In chapter 4, Alternate Demographic Futures, these rates are used to project the U.S. population into the next century under four basic scenarios doing nothing, reducing fertility, reducing immigration, and reducing both fertility and immigration. The percentage that each variable is reduced in the projections varies, and is not unrealistic (e.g., total immigration reduced by about 50% to 500,000, or 80% to 200,000). What emerges from these calculations and projections is that any effort to maintain our current population level into the future or reduce it cannot be successful without decreases in both fertility and immigration. These conclusions should come as no surprise to readers of The Social Contract, but they may be new to those not participating in the population debate. To reach the author's optimum population of 150 million by the end of the twenty-first century, fertility must decline to 1.5 (perhaps an unrealistically low number) and total immigration must be reduced to 200,000 annually, according to the authors.
The final chapter, The Diverging Roads Ahead, compares the laissez-faire approach to population control to one emphasizing managed reduction by decreased fertility and immigration. Again, the argument is made that doing nothing is likely to have dangerous, perhaps irreversible repercussions.
A few words on the presentation of the immigration issue are in order. Immigration reform creates very strange bedfellows (not unlike the GATT-induced Ralph Nader-Patrick Buchanan affair). It is also an issue where latent or conspicuous racist or xenophobic motives cannot be successfully camou-flaged. With only a few exceptions, the authors deal with this issue skillfully and sensitively, labeling it as the moral dilemma that it is. In fact, the discussion makes it legitimate for a leftist in good standing to favor controlling the U.S. population by, among other things, cutting both legal and illegal immigration, without ideologically sleeping with Rush Limbaugh or Newt Gingrich.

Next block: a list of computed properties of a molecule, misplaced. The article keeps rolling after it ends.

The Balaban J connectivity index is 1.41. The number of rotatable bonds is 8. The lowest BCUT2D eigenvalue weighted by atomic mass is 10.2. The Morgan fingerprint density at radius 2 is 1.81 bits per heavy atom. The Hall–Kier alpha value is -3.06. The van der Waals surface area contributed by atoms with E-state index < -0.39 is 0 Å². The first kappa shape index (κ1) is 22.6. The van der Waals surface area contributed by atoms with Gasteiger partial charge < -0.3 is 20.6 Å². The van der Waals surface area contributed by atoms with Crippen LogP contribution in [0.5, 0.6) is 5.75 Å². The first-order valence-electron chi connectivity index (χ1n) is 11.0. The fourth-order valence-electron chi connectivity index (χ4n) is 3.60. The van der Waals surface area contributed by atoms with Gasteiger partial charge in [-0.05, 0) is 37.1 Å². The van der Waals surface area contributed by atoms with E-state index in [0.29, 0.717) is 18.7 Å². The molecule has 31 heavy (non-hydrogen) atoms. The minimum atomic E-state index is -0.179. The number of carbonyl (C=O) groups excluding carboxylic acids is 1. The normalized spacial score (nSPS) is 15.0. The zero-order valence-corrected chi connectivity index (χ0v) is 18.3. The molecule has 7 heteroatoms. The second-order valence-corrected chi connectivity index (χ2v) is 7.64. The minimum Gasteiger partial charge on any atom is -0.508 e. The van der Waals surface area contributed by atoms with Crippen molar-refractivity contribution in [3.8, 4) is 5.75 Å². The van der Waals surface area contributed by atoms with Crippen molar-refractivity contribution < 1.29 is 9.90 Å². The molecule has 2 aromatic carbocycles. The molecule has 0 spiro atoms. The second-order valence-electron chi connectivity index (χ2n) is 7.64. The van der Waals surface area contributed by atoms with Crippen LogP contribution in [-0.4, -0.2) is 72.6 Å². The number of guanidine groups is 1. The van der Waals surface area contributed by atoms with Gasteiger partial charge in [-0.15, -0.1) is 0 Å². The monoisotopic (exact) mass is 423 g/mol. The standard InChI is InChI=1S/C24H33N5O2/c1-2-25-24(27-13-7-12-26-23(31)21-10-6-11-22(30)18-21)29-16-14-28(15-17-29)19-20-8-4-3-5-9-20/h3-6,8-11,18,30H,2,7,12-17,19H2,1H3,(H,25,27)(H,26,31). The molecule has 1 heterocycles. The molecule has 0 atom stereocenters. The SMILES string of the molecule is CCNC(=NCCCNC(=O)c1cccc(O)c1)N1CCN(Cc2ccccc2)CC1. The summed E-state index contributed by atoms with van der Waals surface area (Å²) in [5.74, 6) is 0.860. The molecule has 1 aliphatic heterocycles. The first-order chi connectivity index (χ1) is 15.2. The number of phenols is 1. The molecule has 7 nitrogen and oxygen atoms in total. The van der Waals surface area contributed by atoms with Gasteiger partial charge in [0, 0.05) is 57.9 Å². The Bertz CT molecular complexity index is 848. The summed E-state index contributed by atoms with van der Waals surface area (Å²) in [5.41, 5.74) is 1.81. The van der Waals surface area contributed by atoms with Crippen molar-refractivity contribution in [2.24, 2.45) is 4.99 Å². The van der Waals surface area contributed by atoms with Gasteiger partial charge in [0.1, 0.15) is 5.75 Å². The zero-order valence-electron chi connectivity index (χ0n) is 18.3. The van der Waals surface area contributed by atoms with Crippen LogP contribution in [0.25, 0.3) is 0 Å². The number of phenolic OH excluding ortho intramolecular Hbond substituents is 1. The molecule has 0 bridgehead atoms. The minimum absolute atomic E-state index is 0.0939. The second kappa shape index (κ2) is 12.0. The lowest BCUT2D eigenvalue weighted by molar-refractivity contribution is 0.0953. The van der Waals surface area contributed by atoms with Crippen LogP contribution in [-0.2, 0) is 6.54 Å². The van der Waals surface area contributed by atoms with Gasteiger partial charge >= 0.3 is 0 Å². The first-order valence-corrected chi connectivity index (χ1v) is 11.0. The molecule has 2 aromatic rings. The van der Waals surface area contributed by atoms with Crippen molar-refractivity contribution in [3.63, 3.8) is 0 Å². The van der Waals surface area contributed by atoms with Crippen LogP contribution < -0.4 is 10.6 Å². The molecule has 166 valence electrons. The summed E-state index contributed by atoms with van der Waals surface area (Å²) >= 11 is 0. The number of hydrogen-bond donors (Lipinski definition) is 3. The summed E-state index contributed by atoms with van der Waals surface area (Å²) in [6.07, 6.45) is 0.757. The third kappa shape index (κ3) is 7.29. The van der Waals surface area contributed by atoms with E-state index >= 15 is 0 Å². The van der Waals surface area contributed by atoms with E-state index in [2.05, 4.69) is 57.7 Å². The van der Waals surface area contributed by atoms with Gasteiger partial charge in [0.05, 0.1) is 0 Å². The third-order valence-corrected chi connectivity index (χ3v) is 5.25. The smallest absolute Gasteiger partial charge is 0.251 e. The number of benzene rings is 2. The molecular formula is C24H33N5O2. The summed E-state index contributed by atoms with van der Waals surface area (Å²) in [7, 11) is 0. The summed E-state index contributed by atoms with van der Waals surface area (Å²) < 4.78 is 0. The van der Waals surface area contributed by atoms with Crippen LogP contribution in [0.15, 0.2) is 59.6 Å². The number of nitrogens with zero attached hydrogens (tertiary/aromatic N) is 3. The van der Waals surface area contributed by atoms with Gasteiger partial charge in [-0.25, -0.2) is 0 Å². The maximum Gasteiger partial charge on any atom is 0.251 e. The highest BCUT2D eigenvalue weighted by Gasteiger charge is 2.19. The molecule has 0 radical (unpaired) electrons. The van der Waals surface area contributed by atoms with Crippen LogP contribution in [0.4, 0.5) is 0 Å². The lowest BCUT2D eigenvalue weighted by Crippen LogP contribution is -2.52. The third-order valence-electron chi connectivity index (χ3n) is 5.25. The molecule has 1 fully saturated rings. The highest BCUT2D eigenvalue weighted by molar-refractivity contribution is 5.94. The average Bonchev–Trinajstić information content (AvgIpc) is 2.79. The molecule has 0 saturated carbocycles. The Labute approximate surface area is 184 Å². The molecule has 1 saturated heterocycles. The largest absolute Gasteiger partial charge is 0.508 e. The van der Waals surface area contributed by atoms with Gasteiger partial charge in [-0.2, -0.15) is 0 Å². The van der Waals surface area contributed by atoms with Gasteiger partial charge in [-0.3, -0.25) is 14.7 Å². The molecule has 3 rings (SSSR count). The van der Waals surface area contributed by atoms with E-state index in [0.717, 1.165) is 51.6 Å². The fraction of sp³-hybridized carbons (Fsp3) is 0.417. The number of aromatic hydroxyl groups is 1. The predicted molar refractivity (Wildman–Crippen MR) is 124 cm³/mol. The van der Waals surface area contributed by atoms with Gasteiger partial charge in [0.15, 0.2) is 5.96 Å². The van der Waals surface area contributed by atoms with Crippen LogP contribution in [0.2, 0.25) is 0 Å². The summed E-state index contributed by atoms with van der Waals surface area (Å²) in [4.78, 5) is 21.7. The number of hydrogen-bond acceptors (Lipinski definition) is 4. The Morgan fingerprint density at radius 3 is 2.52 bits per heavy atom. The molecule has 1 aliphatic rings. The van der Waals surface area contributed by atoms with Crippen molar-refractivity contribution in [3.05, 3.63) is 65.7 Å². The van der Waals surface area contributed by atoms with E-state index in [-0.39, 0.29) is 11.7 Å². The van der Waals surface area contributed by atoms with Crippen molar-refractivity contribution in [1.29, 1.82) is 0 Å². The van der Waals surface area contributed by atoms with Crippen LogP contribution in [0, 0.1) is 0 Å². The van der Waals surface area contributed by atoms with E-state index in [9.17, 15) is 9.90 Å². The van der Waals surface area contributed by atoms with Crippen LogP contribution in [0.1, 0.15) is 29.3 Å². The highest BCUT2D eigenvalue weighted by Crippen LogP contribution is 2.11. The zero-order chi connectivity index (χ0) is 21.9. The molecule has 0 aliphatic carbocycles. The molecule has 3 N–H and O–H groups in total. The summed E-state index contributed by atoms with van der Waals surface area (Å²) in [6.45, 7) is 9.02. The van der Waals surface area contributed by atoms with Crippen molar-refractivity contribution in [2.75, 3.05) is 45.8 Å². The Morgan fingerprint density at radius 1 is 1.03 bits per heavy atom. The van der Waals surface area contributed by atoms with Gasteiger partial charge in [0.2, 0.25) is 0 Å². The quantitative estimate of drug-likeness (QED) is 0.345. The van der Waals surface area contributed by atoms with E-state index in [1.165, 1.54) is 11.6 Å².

'...there is so much more
verification of the effects of
immigration on population levels
that one is left with little choice
but to accept that we cannot
correct our course without
If the presentation on immigration had not been objective throughout almost the entire book, I would have been suspicious about a few questionable state-ments, such as Just as some Americans are 'pro-children' but value quality over quantity, so too some are 'pro-immigrant' and, again, prefer quality over quantity. This does not make them racists (p.113). Perhaps not, but if quality means Europeans and quantity means Haitians or Guatemalans, and it might in our Newt-ered society, then that statement needs rethinking.